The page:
Monday, March 2, 2015

Retro, Vintage, or Antique - A Guide for Buyers and Sellers

Use the right word, not its second cousin. - Mark Twain

by Catherine, FriskyScissors on Etsy

The words antique, vintage, and retro are bandied about a lot, but there is a lot of inconsistency about how they are applied. In casual speech, it’s perhaps not so important to be precise with these terms, but when it comes to business, right vocabulary and correct usage are vital. What do these terms actually mean? 


This word is often mistakenly used to describe vintage items. In fact, “retro” is a prefix from Latin

meaning “backward” and as a stand-alone word correctly refers to something that is “imitative of a style, fashion, or design from the recent past” (Oxford American Dictionary). A new dress made in the style of the 1960s would accurately be called a retro 60s dress. A dress that was actually made in the 1960s would not. Retro does not mean vintage.


This word originally referred to the year in which a wine was produced. In modern times, it’s come to be used more broadly to refer to items that are older, but not yet antique. Etsy has given a precise definition to this term by specifying that only items that are at least 20 years old may described as vintage. This has been adopted by other vintage marketplaces as well. By this generous standard, we are all surrounded by vintage items every day.


In a broad sense, this word refers to an item that has a high value due to its considerable age. However, in the U.S., and in many other countries, customs laws specifically define antique as being at least 100 years old. Since this is the legal definition, it’s important that sellers use this term accurately, especially when selling to other countries. Incorrect usage on customs forms may cause problems for buyer or seller. In the real-world marketplace, not all antique items have high values.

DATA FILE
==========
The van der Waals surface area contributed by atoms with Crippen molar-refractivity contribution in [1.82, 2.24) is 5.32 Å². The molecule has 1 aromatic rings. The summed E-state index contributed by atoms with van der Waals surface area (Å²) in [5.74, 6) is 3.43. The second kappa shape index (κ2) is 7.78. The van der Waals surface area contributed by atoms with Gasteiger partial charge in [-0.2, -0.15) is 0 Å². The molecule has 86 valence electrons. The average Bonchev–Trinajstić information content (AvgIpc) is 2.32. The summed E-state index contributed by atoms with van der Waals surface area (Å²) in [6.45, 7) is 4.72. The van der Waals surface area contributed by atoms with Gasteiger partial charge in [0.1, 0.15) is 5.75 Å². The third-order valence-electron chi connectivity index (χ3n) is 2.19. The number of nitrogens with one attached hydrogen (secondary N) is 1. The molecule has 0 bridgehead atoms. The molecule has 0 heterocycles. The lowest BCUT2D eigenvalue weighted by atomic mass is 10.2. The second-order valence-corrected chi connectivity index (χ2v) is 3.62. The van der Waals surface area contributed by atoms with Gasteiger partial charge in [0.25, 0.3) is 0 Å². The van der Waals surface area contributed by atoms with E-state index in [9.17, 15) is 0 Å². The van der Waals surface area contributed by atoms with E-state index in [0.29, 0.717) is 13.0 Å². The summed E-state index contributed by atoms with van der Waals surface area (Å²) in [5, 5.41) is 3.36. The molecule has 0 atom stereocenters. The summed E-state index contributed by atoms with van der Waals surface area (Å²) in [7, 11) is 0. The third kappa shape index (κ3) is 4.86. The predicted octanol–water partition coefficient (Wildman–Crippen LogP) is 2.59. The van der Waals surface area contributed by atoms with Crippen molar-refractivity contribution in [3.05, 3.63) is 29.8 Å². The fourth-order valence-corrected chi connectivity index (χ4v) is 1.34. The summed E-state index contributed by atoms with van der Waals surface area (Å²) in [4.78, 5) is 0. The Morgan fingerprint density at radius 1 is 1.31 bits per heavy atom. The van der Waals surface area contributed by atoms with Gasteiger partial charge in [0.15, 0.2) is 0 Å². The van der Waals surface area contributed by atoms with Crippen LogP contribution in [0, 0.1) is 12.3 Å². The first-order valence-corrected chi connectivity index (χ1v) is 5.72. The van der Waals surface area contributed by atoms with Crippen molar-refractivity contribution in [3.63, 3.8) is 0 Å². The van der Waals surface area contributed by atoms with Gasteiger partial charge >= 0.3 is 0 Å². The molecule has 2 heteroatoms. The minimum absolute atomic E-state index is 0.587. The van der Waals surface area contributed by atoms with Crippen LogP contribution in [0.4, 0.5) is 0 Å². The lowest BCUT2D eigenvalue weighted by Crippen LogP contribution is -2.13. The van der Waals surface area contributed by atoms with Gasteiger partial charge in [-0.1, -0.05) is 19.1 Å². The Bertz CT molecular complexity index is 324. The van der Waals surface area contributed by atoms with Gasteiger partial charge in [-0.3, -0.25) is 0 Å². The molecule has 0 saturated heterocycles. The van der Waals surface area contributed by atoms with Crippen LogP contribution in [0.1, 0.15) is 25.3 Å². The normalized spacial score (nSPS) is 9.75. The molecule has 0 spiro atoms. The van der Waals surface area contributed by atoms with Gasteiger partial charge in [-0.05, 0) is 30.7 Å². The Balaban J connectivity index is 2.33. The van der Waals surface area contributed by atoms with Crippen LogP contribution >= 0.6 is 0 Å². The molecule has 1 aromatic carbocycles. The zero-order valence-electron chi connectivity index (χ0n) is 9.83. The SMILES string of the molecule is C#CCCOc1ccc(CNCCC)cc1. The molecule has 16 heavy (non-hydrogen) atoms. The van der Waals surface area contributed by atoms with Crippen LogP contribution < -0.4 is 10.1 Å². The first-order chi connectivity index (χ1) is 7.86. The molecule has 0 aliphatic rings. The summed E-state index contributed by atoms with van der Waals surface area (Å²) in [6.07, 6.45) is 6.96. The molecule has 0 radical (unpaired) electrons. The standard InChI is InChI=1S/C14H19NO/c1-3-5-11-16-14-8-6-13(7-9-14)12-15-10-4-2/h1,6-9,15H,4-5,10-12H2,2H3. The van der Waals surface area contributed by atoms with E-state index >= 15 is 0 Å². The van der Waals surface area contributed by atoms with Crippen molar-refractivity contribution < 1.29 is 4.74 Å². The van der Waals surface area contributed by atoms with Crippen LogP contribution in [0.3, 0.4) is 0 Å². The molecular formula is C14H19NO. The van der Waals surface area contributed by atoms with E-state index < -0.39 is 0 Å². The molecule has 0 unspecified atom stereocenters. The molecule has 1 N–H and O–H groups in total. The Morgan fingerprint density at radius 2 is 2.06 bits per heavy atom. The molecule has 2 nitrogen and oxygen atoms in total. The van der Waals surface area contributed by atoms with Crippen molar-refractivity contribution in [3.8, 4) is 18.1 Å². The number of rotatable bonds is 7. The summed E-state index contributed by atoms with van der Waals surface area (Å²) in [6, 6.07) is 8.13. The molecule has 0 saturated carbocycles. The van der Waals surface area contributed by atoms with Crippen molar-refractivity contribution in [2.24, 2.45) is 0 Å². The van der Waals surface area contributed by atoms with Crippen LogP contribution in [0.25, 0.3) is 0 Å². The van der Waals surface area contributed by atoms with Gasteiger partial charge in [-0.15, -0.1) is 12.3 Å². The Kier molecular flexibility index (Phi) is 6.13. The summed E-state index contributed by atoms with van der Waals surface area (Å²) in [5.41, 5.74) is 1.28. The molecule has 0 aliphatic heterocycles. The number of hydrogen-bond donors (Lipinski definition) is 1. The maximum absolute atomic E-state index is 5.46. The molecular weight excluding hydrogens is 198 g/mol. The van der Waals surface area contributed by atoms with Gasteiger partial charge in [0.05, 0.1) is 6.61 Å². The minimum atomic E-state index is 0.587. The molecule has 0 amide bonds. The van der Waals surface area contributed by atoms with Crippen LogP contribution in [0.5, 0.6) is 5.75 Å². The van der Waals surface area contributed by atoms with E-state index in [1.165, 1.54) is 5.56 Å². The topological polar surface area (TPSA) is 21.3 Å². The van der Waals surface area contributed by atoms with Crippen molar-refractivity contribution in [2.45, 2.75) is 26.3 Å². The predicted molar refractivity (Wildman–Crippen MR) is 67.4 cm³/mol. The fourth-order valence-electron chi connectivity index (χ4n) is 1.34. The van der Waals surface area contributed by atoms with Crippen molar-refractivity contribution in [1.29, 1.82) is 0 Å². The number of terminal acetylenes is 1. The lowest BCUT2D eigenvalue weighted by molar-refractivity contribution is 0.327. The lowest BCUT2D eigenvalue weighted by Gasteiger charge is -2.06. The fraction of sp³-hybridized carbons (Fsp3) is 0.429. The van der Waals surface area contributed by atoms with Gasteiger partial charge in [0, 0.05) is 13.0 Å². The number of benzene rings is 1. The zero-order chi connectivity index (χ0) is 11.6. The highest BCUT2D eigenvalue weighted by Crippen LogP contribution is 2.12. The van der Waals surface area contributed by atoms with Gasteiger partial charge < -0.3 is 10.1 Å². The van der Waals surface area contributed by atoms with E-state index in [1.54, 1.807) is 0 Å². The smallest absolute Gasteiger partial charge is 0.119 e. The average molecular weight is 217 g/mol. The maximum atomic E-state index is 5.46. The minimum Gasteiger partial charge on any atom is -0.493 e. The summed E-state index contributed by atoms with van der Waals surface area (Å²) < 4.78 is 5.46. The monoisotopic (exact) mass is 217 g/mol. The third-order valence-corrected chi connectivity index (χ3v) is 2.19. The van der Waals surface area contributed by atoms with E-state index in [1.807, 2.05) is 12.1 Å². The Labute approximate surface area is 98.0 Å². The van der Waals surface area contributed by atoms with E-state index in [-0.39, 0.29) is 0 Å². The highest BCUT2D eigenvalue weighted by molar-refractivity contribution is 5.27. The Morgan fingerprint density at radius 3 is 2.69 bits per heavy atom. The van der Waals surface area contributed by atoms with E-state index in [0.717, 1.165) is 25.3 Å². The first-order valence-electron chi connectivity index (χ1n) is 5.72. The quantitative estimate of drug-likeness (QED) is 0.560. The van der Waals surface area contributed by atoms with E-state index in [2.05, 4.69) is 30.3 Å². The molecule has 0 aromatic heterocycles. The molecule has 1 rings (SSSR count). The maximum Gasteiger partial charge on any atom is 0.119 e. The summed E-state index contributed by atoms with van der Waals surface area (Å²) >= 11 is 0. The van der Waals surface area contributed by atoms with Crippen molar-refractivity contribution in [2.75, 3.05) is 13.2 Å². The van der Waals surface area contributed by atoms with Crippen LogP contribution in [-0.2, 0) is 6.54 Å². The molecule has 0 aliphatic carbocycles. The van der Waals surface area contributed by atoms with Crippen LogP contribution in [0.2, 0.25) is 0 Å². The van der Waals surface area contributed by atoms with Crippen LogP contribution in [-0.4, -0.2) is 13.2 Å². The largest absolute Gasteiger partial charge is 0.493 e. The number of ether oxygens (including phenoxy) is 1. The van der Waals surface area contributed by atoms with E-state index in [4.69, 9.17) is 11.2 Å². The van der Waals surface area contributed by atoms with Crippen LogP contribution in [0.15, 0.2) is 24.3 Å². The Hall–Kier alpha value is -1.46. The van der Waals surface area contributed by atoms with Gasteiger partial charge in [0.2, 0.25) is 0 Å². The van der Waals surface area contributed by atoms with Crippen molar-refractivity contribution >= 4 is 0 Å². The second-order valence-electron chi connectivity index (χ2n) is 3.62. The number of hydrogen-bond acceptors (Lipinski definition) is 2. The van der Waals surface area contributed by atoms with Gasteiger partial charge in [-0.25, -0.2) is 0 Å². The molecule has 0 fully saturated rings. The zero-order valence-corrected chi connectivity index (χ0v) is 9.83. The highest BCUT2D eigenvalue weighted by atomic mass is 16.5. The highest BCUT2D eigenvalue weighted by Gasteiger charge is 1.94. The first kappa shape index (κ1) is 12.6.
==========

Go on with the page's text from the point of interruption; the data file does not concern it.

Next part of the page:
Context is Everything

Broader and varied definitions of all three terms can be found in different dictionaries, but as industry lingo their meanings are necessarily specific. The above definitions are the commonly agreed-upon meanings as used in the vintage and antique communities.

In a Nutshell

Retro is something current which revives a style of the recent past.
Vintage is 20 to 99 years old.
Antique is 100 years old or older.




Antique                                Vintage


  1. Nice and concise (hey, that rhymes!)...thank you (cute patterns, too).

  2. When I was young there was no retro or vintage. To be antique it only had to be 50 years old. This was in the 50's. Things have changed.

    1. Wow, that is fascinating! Write an article about this, TerriSue! :)

  3. Thanks for the definitions. I've been using retro incorrectly in my vintage shop and need to fix that!

  4. Thanks for the definitions. I've been using retro incorrectly in my vintage shop and need to fix that!

  5. Perfect explanation! thanks Catherine! :)

  6. Nice Article, Thanks for Posting it!

  7. Great article! I've been using Retro wrong, too.

  8. Thanks! I love the clarification of terms.

  9. I'm guilty of using Retro the wrong way too I'm afraid. Thanks for the information, it is really helpful!

  10. So nice to have it explained in such a concise way!

  11. Thank you for the clarification, these are much needed guidelines.

  12. Excellent information, Catherine.
    Thanks for this concise tutorial.

  13. Wonderful informative article! Thanks Catherine for taking the time to write the article and share this valuable information!

  14. Very helpful information. Thank you for the clear delineation between the terms.

  15. This was very informative. Thank you for posting.